Nursery Rhyme News

Nursery rhymes from the 17th, 18th and 19th centuries are sung to children, yes, but often contain thematic elements that are fairly dark—beheadings, bridge collapses, and more. In this game, host Ophira Eisenberg and house musician Jonathan Coulton suppose the actual events that these rhymes might be based on, and deliver clues to contestants in the form of fictional news reports.

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OPHIRA EISENBERG, HOST:

Let's say hello to our next two contestants, Amy Passiak and Kevin Maroney.

(APPLAUSE)

EISENBERG: Amy, you are a classics major, and you work in art conservation. Kevin, you publish the New York Review of Science Fiction.

KEVIN MARONEY: It's true.

EISENBERG: Here is my first question for you, Amy. This is not a quiz, just curious. What is your favorite nursery rhyme?

AMY PASSIAK: Jack be nimble, Jack be quick. It's really the first one I can think of.

EISENBERG: Yeah, that's a good one, OK, right?

JONATHAN COULTON: That's a great one. That is a great one.

EISENBERG: How does it go?

PASSIAK: Jack be nimble, Jack be quick, Jack jump over the candlestick.

EISENBERG: Yeah, weird, right. Yeah, and then what happens? I don't think anything.

PASSIAK: He lights his pants on fire maybe?

COULTON: I'm not sure anything happens after that. I don't know.

PASSIAK: It gets - the candle gets taller, I'm pretty sure.

COULTON: It does? That's very strange.

PASSIAK: I'm pretty sure. He has to keep jumping, like the Olympics of candlesticks.

(LAUGHTER)

EISENBERG: Jack all of a sudden is a professional. I had no idea. OK, well done. Kevin, what is your favorite nursery rhyme?

MARONEY: I have to go with the cow jumped over the moon.

EISENBERG: The cow jumped over the moon, that's a good one.

MARONEY: Hey diddle, diddle and all that.

EISENBERG: How does it go?

MARONEY: Hey diddle, the cat and the fiddle, the cow jumped over the moon. The little dog laughed to see such a sight, and the dish ran away with the spoon.

EISENBERG: That's right.

(APPLAUSE)

EISENBERG: And I'm pretty sure the dish was dating the fork, so there's a little controversy there at the end. Yeah, there's some stuff going on. All right, that was an important little exercise because this game is called Nursery Rhyme News. In this game we're going to give you fictional news reports that will describe the inspiration for popular nursery rhymes. You have to tell us what nursery rhyme we're talking about. Mary, could you give us an example?

MARY TOBLER: You might say look out, a giant cannon has fallen off the castle wall. Royal forces, including all the king's men, are working to repair. And that headline may have been the basis for the nursery rhyme Humpty Dumpty.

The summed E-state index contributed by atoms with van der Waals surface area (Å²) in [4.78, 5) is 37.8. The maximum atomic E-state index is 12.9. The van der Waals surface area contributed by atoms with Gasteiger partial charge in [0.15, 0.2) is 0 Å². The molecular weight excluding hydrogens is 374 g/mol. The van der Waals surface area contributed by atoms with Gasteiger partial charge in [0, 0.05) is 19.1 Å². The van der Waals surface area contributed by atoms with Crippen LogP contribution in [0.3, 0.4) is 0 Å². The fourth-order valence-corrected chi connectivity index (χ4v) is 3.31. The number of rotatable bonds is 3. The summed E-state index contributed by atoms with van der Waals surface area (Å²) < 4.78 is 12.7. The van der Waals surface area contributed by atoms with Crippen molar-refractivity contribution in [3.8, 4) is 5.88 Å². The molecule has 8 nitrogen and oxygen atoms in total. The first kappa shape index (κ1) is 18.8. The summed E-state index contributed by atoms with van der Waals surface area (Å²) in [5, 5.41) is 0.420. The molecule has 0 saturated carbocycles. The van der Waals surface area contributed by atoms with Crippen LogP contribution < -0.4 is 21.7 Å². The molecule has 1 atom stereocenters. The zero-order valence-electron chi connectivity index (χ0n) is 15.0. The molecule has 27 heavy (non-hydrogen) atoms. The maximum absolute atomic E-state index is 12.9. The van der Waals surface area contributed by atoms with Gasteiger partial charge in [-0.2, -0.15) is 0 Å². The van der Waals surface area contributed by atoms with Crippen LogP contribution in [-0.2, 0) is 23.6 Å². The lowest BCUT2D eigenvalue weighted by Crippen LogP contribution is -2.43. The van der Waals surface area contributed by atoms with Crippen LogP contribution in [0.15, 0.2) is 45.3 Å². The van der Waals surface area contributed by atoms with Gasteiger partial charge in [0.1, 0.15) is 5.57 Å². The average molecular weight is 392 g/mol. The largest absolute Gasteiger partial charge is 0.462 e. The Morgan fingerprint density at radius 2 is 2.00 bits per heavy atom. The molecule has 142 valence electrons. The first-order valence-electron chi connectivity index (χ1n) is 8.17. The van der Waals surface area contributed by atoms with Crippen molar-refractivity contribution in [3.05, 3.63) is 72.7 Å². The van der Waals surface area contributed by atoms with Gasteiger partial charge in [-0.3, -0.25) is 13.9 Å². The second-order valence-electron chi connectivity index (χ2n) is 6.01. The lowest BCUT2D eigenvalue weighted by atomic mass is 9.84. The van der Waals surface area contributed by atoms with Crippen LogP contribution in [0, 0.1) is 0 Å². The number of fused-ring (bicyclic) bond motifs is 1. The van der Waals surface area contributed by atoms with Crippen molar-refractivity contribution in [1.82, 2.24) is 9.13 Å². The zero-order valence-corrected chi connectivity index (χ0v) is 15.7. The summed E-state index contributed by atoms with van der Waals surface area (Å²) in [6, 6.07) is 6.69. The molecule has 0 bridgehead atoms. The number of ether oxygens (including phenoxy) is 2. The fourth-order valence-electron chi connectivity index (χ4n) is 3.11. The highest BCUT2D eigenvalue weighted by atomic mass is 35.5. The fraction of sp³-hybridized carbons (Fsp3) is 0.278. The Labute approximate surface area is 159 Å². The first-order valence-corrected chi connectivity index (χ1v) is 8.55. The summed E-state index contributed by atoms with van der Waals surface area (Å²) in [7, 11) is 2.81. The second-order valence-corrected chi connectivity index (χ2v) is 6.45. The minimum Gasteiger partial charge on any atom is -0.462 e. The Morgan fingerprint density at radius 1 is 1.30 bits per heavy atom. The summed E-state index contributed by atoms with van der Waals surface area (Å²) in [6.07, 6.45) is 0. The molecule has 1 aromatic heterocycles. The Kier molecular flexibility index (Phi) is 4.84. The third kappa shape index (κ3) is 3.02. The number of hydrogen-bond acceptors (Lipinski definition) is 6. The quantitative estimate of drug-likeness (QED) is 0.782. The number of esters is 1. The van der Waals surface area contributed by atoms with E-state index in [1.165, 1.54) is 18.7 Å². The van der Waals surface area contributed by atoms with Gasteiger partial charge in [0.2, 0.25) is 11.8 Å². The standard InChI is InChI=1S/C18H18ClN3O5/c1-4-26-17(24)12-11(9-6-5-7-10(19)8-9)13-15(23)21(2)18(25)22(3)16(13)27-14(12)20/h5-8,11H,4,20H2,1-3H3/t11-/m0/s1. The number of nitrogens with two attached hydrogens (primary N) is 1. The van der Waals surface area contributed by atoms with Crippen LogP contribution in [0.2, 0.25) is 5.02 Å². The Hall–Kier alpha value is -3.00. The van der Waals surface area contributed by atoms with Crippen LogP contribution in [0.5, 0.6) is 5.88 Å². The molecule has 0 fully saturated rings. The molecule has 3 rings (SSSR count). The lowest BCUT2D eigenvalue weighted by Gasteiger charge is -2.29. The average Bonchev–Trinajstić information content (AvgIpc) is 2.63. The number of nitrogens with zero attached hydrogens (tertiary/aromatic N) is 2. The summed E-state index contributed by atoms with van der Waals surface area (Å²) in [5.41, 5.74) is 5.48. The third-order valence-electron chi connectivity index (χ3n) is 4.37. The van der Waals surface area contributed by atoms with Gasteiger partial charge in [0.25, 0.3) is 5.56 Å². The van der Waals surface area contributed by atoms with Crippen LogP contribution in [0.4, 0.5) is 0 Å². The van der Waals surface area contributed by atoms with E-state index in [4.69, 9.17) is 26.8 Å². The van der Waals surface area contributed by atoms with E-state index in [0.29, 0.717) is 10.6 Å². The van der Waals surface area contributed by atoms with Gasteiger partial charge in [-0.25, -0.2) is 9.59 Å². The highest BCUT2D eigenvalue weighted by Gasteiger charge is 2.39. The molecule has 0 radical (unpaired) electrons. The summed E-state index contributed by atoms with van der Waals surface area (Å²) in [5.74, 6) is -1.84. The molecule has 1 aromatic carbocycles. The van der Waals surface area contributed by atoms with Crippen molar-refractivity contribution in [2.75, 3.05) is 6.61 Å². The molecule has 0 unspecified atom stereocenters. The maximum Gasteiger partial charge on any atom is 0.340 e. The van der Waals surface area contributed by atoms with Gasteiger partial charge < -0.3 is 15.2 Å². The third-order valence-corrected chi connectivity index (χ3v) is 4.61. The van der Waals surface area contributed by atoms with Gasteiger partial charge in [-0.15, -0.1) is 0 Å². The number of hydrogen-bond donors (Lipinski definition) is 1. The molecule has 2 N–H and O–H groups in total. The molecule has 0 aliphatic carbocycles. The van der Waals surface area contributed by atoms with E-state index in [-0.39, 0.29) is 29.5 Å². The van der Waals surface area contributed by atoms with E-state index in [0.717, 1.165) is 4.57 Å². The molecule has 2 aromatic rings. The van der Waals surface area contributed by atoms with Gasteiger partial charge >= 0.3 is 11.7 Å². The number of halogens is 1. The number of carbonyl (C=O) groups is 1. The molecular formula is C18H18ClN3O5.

EISENBERG: So these headlines are based on actual theories behind the historical origins of these nursery rhymes, but nobody knows for sure. Was there an old lady who lived in a shoe? Perhaps it was just a studio apartment. We will never know.

(LAUGHTER)

EISENBERG: Here we go. After 300 years, say goodbye to the wool tax of 1275, which has been finally been repealed. No more worrying about three bags full. Yes sir, yes, sir, now you can have 10.

(SOUNDBITE OF BELL)

MARONEY: Baa, Baa, Black Sheep?

EISENBERG: Correct, Kevin.

(APPLAUSE)

COULTON: Traffic downtown is a mess this morning thanks to King Olaf II of Norway, who has destroyed the main thoroughfare over the river Thames. Take the Tube, my fair lady.

(SOUNDBITE OF BELL)

PASSIAK: London Bridge is Falling Down?

COULTON: That's right.

(APPLAUSE)

EISENBERG: Well done, Amy. Here is a developing story. Three upstanding local businessmen got so excited ogling maidens at a morally dubious fair exhibit they jumped in the tub.

(SOUNDBITE OF BELL)

EISENBERG: Amy.

PASSIAK: Scrub-a-dub-dub, three men in a tub?

TOBLER: We'll take it. I think that's close enough.

EISENBERG: OK, we're taking Scrub-a-dub-dub?

TOBLER: Yes.

PASSIAK: So that's what I learned in Michigan.

COULTON: You said scrub-a-dub-dub in Michigan? See in Connecticut we said rub-a-dub-dub. What's hiding in your pie? Well, at one English monastery it was thumbs, plums and stolen deeds meant to bribe King VIII.

(SOUNDBITE OF BELL)

COULTON: Amy?

PASSIAK: Is it Georgie Porgie?

COULTON: No, I'm sorry. He was all about the pudding pie.

(SOUNDBITE OF BELL)

MARONEY: Four and 20 blackbirds.

COULTON: Both pie stories.

MARONEY: There are a lot of them.

COULTON: There's a lot of pie in these nursery rhymes. Everybody's eating pie all the time and getting each other clean.

(LAUGHTER)

COULTON: Does anybody in the audience know which pie we are talking about? Little Jack Horner, that's right. This is your last question. And now for the trend report, Ophira, what's hot and what's not for the Queen of Scots?

EISENBERG: What's hot: popes. What's not: cheating husbands. We're live with Mary's lady in waiting, all in a row.

(SOUNDBITE OF BELL)

EISENBERG: Amy.

PASSIAK: Mary had a Little Lamb?

EISENBERG: No, that is, I'm sorry, incorrect. Kevin?

MARONEY: I'm going to stick with my classic, Mary, Mary Quite Contrary.

EISENBERG: Yes, you got that.

(APPLAUSE)

EISENBERG: Speaking of Marys, how did our contestants do?

TOBLER: They did wonderfully. We have a tie. So here is your tiebreaker. Are you ready?

MARONEY: No - oh wait, yes.

TOBLER: All right. French revolutionaries rejoices. King Louis XVI and Marie Antoinette tried to leave their castle to fetch some drinks and lost their heads in the process.

(SOUNDBITE OF BELL)

MARONEY: Jack and Jill?

TOBLER: Yes, Kevin's correct, Jack and Jill.

(APPLAUSE)

EISENBERG: That was a close game. Nice work, both of you. Kevin, you will be moving on to our final round at the end of the show. Thank you so much, Amy, well done.

(APPLAUSE)

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